Daily Tip: In Interviews, Don’t Diss Your Old Job

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In the course of a typical job interview, questions about your previous employer will come up. If your old job caused you immense frustration, you might find yourself tempted to use those questions as an excuse to rant about the horribleness of your former boss, working environment, colleagues, tasks, and so on.

Succumbing to such temptation would prove a mistake. A prospective employer doesn’t want to hear candidates talk about everything wrong with their old jobs. At the very least, spewing negativity will make you seem like somebody who has trouble letting go of the past and moving on (a vital career skill); at worst, the prospective employer will start to wonder whether you’d spread that pessimistic attitude to their own office.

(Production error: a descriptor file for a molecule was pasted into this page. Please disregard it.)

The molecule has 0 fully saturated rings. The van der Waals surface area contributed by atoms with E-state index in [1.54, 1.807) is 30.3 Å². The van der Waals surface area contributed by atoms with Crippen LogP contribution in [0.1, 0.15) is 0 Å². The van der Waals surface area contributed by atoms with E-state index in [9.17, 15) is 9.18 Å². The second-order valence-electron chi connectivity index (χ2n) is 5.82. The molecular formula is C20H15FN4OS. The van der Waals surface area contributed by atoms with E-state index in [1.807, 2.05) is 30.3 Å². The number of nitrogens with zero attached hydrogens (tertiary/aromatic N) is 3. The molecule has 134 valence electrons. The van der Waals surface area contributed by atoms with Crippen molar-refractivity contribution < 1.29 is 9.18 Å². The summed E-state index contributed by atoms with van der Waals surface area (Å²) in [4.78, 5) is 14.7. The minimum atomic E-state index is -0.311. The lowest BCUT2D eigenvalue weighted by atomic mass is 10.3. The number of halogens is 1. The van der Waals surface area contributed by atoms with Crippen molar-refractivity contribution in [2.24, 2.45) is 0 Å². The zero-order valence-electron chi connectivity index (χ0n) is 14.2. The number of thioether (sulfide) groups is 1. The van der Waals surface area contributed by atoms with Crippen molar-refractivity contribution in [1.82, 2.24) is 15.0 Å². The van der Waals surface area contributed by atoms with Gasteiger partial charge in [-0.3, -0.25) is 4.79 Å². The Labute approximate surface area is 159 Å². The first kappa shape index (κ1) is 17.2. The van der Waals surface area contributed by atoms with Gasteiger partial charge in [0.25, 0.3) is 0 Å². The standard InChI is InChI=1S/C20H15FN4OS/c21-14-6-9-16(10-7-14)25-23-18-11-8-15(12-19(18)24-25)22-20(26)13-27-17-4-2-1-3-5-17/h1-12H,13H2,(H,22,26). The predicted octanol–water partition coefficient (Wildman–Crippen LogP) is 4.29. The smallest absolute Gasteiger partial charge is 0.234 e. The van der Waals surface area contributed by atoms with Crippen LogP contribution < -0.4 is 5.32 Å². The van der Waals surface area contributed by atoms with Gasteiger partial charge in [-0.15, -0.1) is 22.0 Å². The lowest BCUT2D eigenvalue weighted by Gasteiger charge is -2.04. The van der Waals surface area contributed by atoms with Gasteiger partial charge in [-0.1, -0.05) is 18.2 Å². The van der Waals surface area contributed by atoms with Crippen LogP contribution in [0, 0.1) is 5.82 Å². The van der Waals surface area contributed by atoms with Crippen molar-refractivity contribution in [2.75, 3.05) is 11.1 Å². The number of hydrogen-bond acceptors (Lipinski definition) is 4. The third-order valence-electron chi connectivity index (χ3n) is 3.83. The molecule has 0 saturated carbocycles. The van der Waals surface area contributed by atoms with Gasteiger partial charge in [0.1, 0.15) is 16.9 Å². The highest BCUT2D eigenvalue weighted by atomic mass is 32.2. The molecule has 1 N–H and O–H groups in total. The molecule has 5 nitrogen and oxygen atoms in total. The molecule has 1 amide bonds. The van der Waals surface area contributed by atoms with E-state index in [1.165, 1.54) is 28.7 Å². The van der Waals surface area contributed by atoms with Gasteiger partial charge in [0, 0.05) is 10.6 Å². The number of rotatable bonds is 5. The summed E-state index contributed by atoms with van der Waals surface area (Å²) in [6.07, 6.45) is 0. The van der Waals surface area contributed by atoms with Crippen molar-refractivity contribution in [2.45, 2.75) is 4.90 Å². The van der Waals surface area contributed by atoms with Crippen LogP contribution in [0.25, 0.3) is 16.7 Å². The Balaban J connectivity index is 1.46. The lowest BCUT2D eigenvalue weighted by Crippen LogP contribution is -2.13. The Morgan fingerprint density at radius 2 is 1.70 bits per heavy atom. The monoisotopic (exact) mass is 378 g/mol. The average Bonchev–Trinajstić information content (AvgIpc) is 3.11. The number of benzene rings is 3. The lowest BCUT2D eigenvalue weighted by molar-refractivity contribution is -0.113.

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Even if your previous job was awful, it pays to stay neutral when asked about it in a professional context. Describe your time there as a “learning opportunity” or “filled with challenges.” If you do end up talking about a bad situation, make sure to conclude the story on an upbeat note—how did you finish things in a positive and constructive way?

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One Response to “Daily Tip: In Interviews, Don’t Diss Your Old Job”

  1. I cannot deny. If one wants a job – one has to avoid negativity about ANY of the past work experience.
    However, it is obvious that employers can do bad things, like sending your
    job elsewhere, of course without investing in any training in the meantime, and one cannot complain… Ultimately, those recent college graduates who won’t stay over a year at their job are correct…

    Won’t you agree?